A lot of the early game time action was directed toward my end zone, so I was able to capture many great images right off the bat, including Notre Dame’s opening drive, which stalled as the Trojans stopped the Irish on 4th and goal from the 1-yard line.

The first half of the game ended with Notre Dame leading 14-10. That was all the offense we would see for the night. In the second half, both offenses were stagnant. Notre Dame lost their starting quarterback to injury and USC’s offense could not put it in gear and failed on countless third down conversions.

During halftime, I was lucky to meet several of the ushers who were working in the end zone I was in. Many of these people have been involved with Notre Dame football longer than I was born. Their eyes had seen so much historic moments in Notre Dame Stadium, both good and bad. We shared a couple stories and laughs and before we knew it, the bands were heading off the field and the second half was just underway. Hopefully, I’ll be back one day and run into them once again.

Notre Dame survived the second half without their starting quarterback Tommy Rees, and won 14-10 over the Trojans. It was gut wrenching watching how slow the clock moved during the second half, especially when a team is just running the ball to run out
the clock, which is exactly what Notre Dame did.

I made sure to soak up every moment I had on the field that night. I even attended both of the coach’s press conferences and then, when the crowd dispersed and all was said and done, I finally made my way one last time through the tunnel. I was the last photographer to leave the field. As I was walking off, I heard one of the usher’s say, “Have a great night.”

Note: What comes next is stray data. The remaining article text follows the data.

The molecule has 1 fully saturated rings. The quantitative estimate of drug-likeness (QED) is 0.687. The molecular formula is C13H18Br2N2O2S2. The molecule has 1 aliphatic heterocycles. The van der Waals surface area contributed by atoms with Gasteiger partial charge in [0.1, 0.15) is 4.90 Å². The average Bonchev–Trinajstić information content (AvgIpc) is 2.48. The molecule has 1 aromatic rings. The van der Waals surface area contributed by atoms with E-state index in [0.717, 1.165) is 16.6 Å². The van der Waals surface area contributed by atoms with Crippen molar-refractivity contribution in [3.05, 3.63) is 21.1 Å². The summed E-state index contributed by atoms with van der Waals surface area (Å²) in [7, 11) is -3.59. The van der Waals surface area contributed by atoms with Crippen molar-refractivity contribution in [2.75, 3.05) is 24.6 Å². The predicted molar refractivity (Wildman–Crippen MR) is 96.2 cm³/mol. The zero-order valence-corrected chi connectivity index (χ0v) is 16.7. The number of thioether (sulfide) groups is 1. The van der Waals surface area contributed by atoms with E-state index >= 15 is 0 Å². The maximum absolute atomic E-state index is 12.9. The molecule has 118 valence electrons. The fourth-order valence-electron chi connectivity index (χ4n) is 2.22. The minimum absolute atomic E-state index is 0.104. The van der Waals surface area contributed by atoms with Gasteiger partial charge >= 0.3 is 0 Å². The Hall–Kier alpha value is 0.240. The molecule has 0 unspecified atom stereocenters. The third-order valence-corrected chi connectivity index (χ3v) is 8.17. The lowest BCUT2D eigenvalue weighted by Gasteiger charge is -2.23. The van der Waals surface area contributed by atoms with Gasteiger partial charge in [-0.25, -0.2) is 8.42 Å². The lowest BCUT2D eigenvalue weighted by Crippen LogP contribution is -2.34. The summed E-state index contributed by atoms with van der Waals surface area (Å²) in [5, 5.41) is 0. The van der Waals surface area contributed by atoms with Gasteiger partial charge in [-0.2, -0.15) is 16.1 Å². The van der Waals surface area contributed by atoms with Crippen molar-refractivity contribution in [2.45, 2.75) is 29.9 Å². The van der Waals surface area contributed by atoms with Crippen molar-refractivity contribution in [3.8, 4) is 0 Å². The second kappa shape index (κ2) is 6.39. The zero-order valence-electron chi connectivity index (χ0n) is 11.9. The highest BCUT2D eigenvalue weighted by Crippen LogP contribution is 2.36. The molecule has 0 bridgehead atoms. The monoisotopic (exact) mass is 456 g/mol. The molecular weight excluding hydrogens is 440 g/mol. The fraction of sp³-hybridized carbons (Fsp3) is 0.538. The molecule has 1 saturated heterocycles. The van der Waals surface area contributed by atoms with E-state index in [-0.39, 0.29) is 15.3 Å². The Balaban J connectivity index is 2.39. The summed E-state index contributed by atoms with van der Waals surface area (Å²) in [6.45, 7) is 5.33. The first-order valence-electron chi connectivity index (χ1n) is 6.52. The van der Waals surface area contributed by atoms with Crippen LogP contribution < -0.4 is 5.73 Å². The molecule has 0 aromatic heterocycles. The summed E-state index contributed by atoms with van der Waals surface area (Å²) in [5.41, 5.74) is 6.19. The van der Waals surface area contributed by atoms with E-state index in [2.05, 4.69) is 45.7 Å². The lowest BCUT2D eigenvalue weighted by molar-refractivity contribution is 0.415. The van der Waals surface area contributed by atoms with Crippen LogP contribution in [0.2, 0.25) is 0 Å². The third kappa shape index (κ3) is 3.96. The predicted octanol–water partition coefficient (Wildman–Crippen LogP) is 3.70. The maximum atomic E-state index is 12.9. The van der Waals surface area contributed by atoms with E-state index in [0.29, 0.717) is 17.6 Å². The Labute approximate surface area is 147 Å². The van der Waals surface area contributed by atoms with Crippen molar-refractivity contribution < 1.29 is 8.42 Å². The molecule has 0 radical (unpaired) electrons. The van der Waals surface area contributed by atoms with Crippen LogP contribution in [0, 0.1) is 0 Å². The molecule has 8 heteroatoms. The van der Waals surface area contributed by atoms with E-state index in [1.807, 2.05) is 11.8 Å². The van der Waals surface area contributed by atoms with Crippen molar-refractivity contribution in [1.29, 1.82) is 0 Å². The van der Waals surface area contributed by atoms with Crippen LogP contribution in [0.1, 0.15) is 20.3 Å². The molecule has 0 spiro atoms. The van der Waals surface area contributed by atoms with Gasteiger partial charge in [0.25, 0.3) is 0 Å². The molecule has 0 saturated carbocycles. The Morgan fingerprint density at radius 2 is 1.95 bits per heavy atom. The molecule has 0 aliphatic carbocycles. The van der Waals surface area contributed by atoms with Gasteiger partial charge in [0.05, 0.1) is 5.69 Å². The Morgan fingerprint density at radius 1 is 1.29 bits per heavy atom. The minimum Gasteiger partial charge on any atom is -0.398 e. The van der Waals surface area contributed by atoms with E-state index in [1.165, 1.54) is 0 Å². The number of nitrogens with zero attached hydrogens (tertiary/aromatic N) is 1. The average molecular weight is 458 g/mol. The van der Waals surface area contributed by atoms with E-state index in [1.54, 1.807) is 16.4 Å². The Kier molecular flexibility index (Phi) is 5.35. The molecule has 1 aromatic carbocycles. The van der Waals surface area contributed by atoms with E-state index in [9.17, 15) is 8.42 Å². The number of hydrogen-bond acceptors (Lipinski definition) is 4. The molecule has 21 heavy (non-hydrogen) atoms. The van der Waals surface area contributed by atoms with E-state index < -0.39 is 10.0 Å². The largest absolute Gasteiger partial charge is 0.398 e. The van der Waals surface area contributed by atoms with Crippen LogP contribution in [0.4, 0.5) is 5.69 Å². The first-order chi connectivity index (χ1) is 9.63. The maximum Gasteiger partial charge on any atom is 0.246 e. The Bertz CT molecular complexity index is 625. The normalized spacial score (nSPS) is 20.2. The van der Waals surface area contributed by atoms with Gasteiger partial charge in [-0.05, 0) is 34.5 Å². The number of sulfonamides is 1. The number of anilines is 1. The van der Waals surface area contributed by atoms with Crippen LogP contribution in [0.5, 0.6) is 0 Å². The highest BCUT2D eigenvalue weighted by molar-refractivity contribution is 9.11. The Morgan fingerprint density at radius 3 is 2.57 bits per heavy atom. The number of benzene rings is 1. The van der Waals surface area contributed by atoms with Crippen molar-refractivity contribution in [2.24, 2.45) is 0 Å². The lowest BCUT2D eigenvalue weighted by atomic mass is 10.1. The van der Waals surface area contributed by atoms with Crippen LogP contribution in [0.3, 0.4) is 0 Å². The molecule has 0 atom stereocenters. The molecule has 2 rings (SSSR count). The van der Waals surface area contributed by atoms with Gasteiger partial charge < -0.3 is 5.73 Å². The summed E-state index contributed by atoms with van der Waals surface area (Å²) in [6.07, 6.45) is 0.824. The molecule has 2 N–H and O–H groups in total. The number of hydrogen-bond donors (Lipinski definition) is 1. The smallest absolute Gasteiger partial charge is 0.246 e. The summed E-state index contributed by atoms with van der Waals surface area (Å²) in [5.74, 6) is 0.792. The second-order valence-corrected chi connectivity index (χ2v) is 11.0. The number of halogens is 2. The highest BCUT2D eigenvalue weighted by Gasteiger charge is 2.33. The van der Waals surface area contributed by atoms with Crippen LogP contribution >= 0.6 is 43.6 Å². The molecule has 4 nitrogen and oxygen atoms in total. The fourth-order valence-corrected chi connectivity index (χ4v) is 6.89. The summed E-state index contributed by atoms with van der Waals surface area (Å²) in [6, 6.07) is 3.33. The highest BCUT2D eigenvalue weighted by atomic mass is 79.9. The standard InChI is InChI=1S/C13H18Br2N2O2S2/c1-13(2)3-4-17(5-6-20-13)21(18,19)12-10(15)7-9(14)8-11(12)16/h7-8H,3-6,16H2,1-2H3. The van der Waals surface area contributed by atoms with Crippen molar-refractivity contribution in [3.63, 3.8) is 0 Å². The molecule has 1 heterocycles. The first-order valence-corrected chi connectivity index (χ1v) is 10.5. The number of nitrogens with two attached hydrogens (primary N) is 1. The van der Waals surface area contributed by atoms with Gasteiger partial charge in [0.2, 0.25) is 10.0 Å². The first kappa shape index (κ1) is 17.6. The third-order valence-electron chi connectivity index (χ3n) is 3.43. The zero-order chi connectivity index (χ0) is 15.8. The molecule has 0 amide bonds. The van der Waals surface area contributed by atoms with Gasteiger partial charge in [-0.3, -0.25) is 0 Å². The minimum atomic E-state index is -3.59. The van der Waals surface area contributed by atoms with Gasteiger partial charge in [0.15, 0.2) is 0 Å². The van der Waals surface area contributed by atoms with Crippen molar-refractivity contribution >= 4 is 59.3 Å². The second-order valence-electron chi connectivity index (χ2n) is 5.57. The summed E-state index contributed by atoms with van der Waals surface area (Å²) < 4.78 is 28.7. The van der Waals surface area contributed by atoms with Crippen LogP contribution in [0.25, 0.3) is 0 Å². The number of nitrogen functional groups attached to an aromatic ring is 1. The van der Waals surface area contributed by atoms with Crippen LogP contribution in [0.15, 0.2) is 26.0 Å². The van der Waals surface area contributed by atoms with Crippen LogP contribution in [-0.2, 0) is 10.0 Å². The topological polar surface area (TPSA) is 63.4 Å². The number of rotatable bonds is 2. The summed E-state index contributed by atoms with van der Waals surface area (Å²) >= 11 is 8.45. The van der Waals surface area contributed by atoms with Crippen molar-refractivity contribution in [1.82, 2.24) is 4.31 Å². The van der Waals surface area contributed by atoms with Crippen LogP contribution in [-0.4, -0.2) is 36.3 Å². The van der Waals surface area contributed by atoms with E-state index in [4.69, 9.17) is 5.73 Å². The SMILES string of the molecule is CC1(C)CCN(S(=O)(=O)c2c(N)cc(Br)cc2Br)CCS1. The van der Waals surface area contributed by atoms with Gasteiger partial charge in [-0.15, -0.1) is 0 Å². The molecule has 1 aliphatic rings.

I just looked back at him and smiled and said, “I already did. You do the same now. Good night.” spt

Notre Dame and USC have met 85 times and Notre Dame currently leads the series 45-35-5 (*including a 2005 USC victory that was vacated due to NCAA penalty).

Missing: Harbor College Hall Of Fame Inductees

Richard Johnson, where are you?

Working on the Harbor College Athletic Hall of Fame committee these past five years has been rewarding, but it has its challenges. Chief among them is actually finding the people nominated so they can take part in the annual induction ceremony.

When contacted, inductees have expressed great enthusiasm, and athletes have come to the event from thousands of miles away, excited not only by the honor but also by the chance to see old friends and teammates. Jim Hight, the Gardena High alum and former All-American at Harbor College (1964) and San Diego State, was so impressed by his induction ceremony that he became a member of the committee and makes the drive up from San Diego to attend meetings.